Dara Idiomas is focused on delivering specific results that cater to the client’s professional goals. This might include focusing on negotiations or report-writing, among other skills. Students will take a placement exam before beginning lessons.

The school prides itself on providing certified native language teachers for those who would like to learn Spanish (as well as other languages like English or French) quickly.

Spanish Institute of Puebla

This school, unlike Dara Idiomas above, is focused only on teaching Spanish (and culture) through an intense immersion program that emphasizes verbal communication.

There are eight levels, each lasting three weeks, from beginner to near-native speaker. Students can take a placement exam to determine what level to enter. Morning classes are focused on group lessons and work, while you’ll get one-on-one instruction during the afternoon.

Other activities available through the school include volunteering at an orphanage, cultural excursions, extreme sport adventures, cooking and dance classes and more.

Tierras Mayas, Chiapas

This school offers group, private and intensive Spanish classes, as well as homestays, and prides itself on its “family atmosphere” as well as some beautiful views of the city and mountains.

Unlike some schools, Tierras Mayas is owned and run completely by Mexican teachers. They use a teaching method that combines grammar and conversation classes in a friendly and positive environment.

The school can organize volunteer work for you, and includes a communal kitchen, a cinema, a library, free internet and free coffee—locally grown and organic. There are also group lunches on Fridays.

Escuela Falcon, Guanajuato

Escuela Falcon is unique in the flexibility they allow with their learning program. Students can decide how many and what classes they want each week.

Classes also come in a range of themes, including the typical grammar and conversation classes, but also painting, cooking, Mexican culture, Latin film, medical terminology, writing, Latin American literature and much more.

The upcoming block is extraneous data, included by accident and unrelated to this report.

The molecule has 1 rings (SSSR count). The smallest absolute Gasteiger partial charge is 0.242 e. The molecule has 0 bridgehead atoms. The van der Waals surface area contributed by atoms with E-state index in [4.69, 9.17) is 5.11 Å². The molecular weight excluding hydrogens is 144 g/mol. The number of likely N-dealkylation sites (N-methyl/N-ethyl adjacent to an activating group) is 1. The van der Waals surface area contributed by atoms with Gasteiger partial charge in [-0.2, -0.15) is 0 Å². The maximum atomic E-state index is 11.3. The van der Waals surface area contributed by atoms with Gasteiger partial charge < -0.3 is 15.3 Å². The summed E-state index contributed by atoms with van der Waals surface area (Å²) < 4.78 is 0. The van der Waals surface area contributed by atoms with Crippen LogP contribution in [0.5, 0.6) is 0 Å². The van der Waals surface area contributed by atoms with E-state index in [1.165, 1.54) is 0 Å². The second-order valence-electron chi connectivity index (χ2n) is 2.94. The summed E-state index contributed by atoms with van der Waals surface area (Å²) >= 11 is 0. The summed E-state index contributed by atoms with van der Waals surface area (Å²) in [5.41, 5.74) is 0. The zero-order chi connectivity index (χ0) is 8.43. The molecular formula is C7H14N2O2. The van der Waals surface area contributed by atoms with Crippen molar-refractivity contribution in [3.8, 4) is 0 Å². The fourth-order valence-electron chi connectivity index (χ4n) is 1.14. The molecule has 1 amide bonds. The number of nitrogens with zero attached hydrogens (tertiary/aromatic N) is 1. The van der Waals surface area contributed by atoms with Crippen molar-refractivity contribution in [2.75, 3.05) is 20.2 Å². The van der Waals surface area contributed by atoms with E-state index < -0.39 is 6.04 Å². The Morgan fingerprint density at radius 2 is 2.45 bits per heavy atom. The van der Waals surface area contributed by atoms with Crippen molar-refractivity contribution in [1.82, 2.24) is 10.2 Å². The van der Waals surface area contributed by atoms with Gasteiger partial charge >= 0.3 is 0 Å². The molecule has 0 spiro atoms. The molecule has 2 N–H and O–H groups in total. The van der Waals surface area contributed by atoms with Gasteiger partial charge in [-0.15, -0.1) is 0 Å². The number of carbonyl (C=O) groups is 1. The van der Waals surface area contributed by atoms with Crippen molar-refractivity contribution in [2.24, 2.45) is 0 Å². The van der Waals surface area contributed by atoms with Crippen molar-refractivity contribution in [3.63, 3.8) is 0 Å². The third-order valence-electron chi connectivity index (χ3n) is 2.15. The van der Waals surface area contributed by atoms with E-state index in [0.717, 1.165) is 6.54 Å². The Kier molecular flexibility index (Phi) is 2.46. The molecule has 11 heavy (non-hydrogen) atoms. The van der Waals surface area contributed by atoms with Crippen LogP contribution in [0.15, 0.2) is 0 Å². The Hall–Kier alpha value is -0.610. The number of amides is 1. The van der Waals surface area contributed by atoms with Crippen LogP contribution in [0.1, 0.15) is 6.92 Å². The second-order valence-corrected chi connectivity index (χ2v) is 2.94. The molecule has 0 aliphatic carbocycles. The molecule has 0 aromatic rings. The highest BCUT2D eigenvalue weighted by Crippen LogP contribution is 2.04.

Escuela Falcon also has a program for children, which includes museum visits and other nearby excursions, weekends away, kite and craft making and other real-world language learning situations.

The school can arrange a homestay or a rental apartment and they also offer phone rental, airport pick-ups and babysitting services.

Don Quijote, Oaxaca

Located a very short walk from the center of Oaxaca City, Don Quijote gives students a choice of private or intensive classes, premium (flexible and personalized classes, with a meeting with the teacher to discuss your needs) and even cooking classes.

Accommodation options include a nearby student residence, with shared or single rooms, and breakfast included. The maximum class size is five students, and the school also organizes conversation time, lectures, afternoon activities and excursions.

 

There are a lot of amazing opportunities here. If it’s within your means, you could consider trying a few schools in a few different regions of Mexico. With the food here, and the language, the idea is to get out of your comfort zone!


Tamara Pearson is a journalist, teacher and language lover who has lived in Bolivia, Ecuador, Venezuela and now Mexico. She is also the author of “The Butterfly Prison.”